Julien Benneteau chose the latter and his target? Roger Federer. Yeah. He did this interview on French radio that kinda lit up tennis Twitter this week. You should read it.
What Benneteau is talking about isn't necessarily breaking news. Federer is a top-ranked player and top players get all types of perks -- above and below board. And some of this, to be honest, amounts to not much more than spilled tea. Complaining about Fed not wanting to get involved in Davis Cup changes until a decision had been made about the scheduling? Quibbling over Federer's Laver Cup exhibition tournament disrupting the calendar year? Meh.
But Federer apparently paying Nick Kyrgios three-quarters of a million dollars to play the Laver Cup? That is a chunk of change. Still, though. Tea. And the exorbitant fees that Federer nabs? That doesn't bother me so much, either.
Where Benneteau's commentary gets interesting is when he talks about Craig Tiley's involvement in Laver Cup -- and how that can benefit Federer. Tiley is the head of Tennis Australia and the chief organizer of the Australian Open.
The Australian Open, in terms of outdoor conditions, is easily the most brutal among Slams. If Federer is using his relationship with Tiley to get night matches while others are subject to the luck of the draw, that's not cool. And it almost has to be that he's using their relationship, because there isn't another player in any other tournament that I can think of who enjoys such consistently comfortable match conditions and placement. Not Serena or Venus Williams at Wimbledon. Not even Rafa in France. Either Tiley shouldn't be involved in Laver Cup or Federer should quit his involvement in Laver Cup until he retires.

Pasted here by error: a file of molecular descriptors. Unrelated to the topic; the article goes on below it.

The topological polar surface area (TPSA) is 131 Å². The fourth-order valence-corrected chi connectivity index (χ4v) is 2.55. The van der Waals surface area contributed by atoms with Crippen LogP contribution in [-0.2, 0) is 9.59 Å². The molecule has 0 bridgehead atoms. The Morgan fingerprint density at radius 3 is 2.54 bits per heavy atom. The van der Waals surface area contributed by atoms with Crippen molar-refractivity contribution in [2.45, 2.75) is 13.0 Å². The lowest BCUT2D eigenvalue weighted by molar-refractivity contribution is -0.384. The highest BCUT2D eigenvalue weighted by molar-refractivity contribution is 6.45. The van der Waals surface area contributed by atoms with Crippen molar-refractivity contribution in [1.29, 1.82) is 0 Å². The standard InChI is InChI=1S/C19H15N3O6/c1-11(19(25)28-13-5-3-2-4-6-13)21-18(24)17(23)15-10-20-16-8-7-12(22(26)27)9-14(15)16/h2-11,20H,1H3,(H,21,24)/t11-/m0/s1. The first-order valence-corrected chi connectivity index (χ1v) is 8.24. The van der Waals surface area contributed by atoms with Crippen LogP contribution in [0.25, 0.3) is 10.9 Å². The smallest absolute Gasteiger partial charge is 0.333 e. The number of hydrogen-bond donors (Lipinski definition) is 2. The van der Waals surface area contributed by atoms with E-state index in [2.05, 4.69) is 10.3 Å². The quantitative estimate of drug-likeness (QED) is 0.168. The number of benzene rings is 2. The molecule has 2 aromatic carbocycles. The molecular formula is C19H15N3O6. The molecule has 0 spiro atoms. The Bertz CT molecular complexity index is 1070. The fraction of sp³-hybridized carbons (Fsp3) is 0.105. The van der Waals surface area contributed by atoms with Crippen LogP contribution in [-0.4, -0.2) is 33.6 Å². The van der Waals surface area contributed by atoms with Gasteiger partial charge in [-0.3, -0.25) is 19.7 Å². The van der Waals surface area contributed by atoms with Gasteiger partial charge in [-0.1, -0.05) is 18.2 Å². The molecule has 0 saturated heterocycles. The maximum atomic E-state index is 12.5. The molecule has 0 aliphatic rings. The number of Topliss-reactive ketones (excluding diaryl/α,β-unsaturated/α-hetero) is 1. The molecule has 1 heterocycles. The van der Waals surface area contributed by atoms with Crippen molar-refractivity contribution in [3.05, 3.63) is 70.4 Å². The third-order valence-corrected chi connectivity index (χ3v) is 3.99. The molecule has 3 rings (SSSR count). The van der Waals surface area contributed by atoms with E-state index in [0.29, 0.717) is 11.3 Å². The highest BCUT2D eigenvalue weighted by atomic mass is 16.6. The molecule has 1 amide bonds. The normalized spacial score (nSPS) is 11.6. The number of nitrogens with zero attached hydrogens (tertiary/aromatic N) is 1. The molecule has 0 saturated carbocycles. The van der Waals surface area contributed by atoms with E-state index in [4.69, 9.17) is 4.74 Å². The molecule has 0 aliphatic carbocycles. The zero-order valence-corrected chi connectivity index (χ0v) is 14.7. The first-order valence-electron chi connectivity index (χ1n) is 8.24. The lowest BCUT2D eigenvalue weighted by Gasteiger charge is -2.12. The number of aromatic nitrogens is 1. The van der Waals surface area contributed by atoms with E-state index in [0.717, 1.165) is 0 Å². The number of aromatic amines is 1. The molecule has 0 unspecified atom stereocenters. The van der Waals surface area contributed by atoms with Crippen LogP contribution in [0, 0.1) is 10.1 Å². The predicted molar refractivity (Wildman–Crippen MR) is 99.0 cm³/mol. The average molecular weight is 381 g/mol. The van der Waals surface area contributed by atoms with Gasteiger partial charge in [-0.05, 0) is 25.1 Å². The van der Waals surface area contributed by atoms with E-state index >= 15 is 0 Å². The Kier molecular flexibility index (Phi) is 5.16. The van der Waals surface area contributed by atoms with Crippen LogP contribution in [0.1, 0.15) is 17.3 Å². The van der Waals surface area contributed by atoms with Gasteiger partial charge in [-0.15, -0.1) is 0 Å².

The Frenchman also alleges that Federer's agent, Tony Godsick (and also Mary Jo Fernandez' husband, I believe) put his foot down on Fed playing on Louis Armstrong court at the U.S. Open -- and they listened. I'm pretty sure agents aren't supposed to go around ensuring his player's complete comfort at the expense of everything else. I thought it was to make sure he got paid.
It's also alleged that the main reason the ATP doesn't do on-court coaching is because of Federer. That one sounds a bit fishy -- I'm pretty sure I've heard Rafael Nadal and others reject the idea, too. Was it because of Federer's influence? Good question.
So, yes, some of these revelations are troublesome. But here's the thing about tennis. Even if you get the best court and the best time slot and more money under the table than everyone else, the individual player still has to deliver results. Federer hasn't done much of that this year, apart from Australia. Still, the preference-for-treatment issue with Tiley is, to say the least, a problem they might want to fix.Of course, Federer is pretty nonchalant about all of this. He was asked about it during the ATP Finals, and basically was like, meh: "I don't really feel in the mood during a World Tour Finals to discuss that topic, to be honest."
Guessing that mood won't change anytime soon.